Welcome to first grade! Mrs. Paradis, our first grade teacher at NewBrook Elementary School, is in her third year teaching first grade, fourth year overall. She is thrilled to experience first grade again! First grade is a time for us to grow as mathematicians, become fantastic readers, explore the world around us through scientific inquiry, and challenge ourselves to be a positive part of our wonderful classroom community. As you will see, we do a lot of group work in first grade, so it is important that we are all team players that encourage others to do their very best learning. Here's a little secret... Ms. Paradis is definitely not the only teacher in the first grade classroom... ALL of the amazing students are teachers too! They will learn and grow together over the next year.
NewBrook Elementary School has adopted the Eureka Math curriculum (sometimes referred to as EngageNY). The team wanted to make sure that we were fostering a mathematical environment that created consistency in vocabulary and models. In first grade, we have two math blocks: whole group math and FLEX math. During our whole group math, we dive into our discussion about the specific Common Core Standard we are addressing that day. This is where we complete the bulk of the Eureka lesson. During FLEX math, students can break into Tier II groups, which is a more targeted approach for students and typically done in small groups. During this time, there may be a selection of math games, small-group direct instruction, or Zearn time (an amazing computer program!).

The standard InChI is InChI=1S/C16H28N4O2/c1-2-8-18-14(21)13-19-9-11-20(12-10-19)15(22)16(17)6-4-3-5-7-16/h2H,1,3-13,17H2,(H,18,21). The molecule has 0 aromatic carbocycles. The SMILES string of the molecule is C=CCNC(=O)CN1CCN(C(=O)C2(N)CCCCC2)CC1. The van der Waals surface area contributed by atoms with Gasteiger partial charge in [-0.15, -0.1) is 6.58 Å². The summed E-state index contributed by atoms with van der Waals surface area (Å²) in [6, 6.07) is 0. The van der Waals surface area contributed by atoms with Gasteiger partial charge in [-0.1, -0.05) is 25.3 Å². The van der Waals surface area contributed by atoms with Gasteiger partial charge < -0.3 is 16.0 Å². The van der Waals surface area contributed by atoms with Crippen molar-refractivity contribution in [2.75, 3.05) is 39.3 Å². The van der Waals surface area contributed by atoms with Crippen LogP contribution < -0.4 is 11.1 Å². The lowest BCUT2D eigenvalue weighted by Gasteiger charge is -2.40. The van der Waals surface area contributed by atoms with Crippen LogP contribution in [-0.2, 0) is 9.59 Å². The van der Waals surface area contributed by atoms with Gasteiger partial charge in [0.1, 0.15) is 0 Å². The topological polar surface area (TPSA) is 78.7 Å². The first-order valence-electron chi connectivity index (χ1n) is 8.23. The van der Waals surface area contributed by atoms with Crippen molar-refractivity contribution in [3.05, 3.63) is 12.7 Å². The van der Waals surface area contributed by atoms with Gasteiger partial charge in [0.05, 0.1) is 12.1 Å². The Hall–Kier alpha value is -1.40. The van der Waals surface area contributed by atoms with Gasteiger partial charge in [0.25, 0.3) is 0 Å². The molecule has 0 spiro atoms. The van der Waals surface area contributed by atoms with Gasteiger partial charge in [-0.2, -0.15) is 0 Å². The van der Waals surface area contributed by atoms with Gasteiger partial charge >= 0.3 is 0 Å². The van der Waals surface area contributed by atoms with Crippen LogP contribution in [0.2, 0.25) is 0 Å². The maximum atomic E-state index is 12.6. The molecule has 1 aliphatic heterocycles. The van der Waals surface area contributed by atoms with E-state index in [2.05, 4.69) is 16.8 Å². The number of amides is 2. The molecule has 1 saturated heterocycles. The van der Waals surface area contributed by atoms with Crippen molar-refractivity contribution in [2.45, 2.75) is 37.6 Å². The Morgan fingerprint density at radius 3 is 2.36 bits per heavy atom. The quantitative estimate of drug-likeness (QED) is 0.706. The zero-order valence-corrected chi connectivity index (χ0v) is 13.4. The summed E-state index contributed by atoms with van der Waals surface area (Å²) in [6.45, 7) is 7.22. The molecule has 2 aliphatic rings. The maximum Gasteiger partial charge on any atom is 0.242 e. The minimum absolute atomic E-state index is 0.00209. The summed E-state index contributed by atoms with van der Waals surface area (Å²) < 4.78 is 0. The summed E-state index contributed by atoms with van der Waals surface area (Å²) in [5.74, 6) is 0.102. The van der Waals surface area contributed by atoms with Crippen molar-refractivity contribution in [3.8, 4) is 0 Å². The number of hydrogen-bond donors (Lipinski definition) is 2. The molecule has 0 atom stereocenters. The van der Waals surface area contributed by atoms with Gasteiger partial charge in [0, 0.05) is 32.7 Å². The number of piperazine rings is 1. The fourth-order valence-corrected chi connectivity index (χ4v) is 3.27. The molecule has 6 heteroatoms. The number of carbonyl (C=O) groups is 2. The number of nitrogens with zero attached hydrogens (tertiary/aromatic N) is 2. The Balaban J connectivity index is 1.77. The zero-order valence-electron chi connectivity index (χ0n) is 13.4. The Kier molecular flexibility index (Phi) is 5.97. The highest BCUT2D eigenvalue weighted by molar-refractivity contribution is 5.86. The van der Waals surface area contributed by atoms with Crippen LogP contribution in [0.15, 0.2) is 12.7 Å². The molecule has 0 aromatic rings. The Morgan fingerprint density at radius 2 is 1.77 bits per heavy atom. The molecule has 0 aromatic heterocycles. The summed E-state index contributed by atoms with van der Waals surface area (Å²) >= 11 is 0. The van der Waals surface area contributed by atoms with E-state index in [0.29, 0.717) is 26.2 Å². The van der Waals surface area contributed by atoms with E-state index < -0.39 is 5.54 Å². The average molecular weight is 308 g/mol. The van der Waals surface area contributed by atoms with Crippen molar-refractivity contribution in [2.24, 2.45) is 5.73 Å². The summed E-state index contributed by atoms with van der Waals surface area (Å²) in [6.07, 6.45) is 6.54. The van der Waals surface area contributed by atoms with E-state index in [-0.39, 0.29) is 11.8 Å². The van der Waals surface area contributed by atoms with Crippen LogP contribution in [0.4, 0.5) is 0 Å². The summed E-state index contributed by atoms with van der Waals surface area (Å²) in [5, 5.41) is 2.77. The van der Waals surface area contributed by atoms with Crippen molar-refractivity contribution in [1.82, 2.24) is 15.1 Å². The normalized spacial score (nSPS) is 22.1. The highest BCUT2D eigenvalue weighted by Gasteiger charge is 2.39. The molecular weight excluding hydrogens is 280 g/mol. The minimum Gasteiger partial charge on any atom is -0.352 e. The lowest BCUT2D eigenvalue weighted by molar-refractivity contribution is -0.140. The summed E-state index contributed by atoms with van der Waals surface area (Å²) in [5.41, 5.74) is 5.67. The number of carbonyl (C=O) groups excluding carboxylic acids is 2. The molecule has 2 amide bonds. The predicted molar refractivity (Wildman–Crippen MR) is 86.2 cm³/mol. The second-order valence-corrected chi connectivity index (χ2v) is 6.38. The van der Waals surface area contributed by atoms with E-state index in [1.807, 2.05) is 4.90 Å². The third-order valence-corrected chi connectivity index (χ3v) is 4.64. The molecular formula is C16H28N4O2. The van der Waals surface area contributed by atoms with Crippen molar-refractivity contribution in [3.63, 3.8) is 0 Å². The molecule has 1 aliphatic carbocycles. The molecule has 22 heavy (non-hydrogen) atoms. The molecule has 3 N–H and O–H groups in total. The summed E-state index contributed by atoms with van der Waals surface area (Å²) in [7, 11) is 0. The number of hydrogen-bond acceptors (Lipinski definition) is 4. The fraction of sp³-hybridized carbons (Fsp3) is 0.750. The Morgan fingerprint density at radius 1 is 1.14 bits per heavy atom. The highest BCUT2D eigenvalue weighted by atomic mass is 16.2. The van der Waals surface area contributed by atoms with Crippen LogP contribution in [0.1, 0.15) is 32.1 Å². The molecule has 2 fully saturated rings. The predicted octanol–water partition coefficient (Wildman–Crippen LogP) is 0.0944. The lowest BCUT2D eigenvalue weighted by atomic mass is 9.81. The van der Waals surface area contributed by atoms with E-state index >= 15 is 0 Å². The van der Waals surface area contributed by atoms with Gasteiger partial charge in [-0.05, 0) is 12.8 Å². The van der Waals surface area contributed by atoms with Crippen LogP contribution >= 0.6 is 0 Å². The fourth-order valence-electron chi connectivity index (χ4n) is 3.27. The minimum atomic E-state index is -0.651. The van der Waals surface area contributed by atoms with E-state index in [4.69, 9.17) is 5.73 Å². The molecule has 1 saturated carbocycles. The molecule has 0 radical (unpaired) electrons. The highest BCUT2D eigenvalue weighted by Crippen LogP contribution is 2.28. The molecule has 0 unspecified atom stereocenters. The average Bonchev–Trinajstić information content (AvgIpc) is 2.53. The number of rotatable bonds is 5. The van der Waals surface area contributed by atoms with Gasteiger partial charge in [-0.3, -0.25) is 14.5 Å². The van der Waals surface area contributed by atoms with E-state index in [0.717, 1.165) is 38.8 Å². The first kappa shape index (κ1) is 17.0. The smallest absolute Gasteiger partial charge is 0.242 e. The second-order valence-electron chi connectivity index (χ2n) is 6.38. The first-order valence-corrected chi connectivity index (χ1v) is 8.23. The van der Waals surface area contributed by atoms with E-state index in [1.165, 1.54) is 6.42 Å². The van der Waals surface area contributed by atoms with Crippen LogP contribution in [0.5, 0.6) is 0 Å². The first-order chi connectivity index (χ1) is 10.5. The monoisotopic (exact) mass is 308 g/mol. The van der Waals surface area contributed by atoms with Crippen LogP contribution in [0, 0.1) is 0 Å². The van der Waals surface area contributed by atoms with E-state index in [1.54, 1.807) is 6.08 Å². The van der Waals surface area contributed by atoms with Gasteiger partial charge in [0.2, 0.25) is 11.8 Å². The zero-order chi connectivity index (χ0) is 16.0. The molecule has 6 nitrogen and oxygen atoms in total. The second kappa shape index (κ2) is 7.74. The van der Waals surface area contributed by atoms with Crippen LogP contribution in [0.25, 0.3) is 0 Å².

Literacy happens throughout the entire day, whether it's through read-alouds, sound games, phonics instruction, guided reading groups, or even something as simple as reading instructions during math. We are constantly practicing our literacy skills in first grade. There are some very structured times for literacy, and I have explained those below.
At Newbrook Elementary, we use a program called Fundations to help students decode and write words using phonics cues. Phonics is the relationship between sound and the written symbol This is daily instruction that is taught whole group. The program is systematic and predictable, which is why the students and I are always trying to come up with some new and clever ways to put the FUN back into Fundations ;) They got very creative last year by creating fun new games that used the material they were learning during this block. While this may not be the favorite part of the day, it gives the students the consistency they need to tackle the foundational skills portion of the Common Core State Standards. At the end of each unit, students take an assessment which gives us a clear picture of what each child needs to enhance part of their literacy learning.